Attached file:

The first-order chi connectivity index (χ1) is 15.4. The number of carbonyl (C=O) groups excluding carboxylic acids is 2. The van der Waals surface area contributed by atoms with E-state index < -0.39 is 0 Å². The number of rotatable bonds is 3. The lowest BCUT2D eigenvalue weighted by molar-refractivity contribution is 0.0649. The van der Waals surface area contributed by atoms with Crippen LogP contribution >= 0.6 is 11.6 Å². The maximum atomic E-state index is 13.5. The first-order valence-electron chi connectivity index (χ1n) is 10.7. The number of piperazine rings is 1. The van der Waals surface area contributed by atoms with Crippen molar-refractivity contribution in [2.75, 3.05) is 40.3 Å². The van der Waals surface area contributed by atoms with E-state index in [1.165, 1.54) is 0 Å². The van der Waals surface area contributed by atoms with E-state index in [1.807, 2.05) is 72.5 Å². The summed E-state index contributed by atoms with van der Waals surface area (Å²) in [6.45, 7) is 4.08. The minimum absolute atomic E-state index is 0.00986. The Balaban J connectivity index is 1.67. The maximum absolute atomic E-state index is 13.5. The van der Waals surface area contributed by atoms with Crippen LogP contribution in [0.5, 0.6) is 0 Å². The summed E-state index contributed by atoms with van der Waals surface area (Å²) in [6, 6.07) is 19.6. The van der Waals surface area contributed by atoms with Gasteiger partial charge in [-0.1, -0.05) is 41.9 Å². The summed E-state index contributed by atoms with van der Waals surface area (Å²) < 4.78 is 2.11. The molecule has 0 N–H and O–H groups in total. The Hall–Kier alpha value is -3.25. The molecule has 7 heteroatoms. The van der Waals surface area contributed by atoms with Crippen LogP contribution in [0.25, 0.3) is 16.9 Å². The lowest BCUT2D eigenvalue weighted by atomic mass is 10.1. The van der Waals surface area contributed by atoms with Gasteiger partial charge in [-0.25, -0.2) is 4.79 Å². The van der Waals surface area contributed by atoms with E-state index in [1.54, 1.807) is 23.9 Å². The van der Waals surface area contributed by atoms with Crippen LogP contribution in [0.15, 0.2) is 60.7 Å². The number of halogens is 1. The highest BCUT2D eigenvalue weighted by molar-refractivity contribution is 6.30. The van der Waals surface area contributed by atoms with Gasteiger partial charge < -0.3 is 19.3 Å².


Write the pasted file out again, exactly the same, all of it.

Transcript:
The first-order chi connectivity index (χ1) is 15.4. The number of carbonyl (C=O) groups excluding carboxylic acids is 2. The van der Waals surface area contributed by atoms with E-state index < -0.39 is 0 Å². The number of rotatable bonds is 3. The lowest BCUT2D eigenvalue weighted by molar-refractivity contribution is 0.0649. The van der Waals surface area contributed by atoms with Crippen LogP contribution >= 0.6 is 11.6 Å². The maximum atomic E-state index is 13.5. The first-order valence-electron chi connectivity index (χ1n) is 10.7. The number of piperazine rings is 1. The van der Waals surface area contributed by atoms with Crippen molar-refractivity contribution in [2.75, 3.05) is 40.3 Å². The van der Waals surface area contributed by atoms with E-state index in [1.165, 1.54) is 0 Å². The van der Waals surface area contributed by atoms with E-state index in [1.807, 2.05) is 72.5 Å². The summed E-state index contributed by atoms with van der Waals surface area (Å²) in [6.45, 7) is 4.08. The minimum absolute atomic E-state index is 0.00986. The Balaban J connectivity index is 1.67. The maximum absolute atomic E-state index is 13.5. The van der Waals surface area contributed by atoms with Crippen LogP contribution in [0.5, 0.6) is 0 Å². The summed E-state index contributed by atoms with van der Waals surface area (Å²) in [6, 6.07) is 19.6. The van der Waals surface area contributed by atoms with Gasteiger partial charge in [-0.1, -0.05) is 41.9 Å². The summed E-state index contributed by atoms with van der Waals surface area (Å²) < 4.78 is 2.11. The molecule has 0 N–H and O–H groups in total. The Hall–Kier alpha value is -3.25. The molecule has 7 heteroatoms. The van der Waals surface area contributed by atoms with Crippen LogP contribution in [0.25, 0.3) is 16.9 Å². The lowest BCUT2D eigenvalue weighted by atomic mass is 10.1. The van der Waals surface area contributed by atoms with Gasteiger partial charge in [-0.25, -0.2) is 4.79 Å². The van der Waals surface area contributed by atoms with E-state index in [1.54, 1.807) is 23.9 Å². The van der Waals surface area contributed by atoms with Crippen LogP contribution in [0.15, 0.2) is 60.7 Å². The number of halogens is 1. The highest BCUT2D eigenvalue weighted by molar-refractivity contribution is 6.30. The van der Waals surface area contributed by atoms with Gasteiger partial charge < -0.3 is 19.3 Å².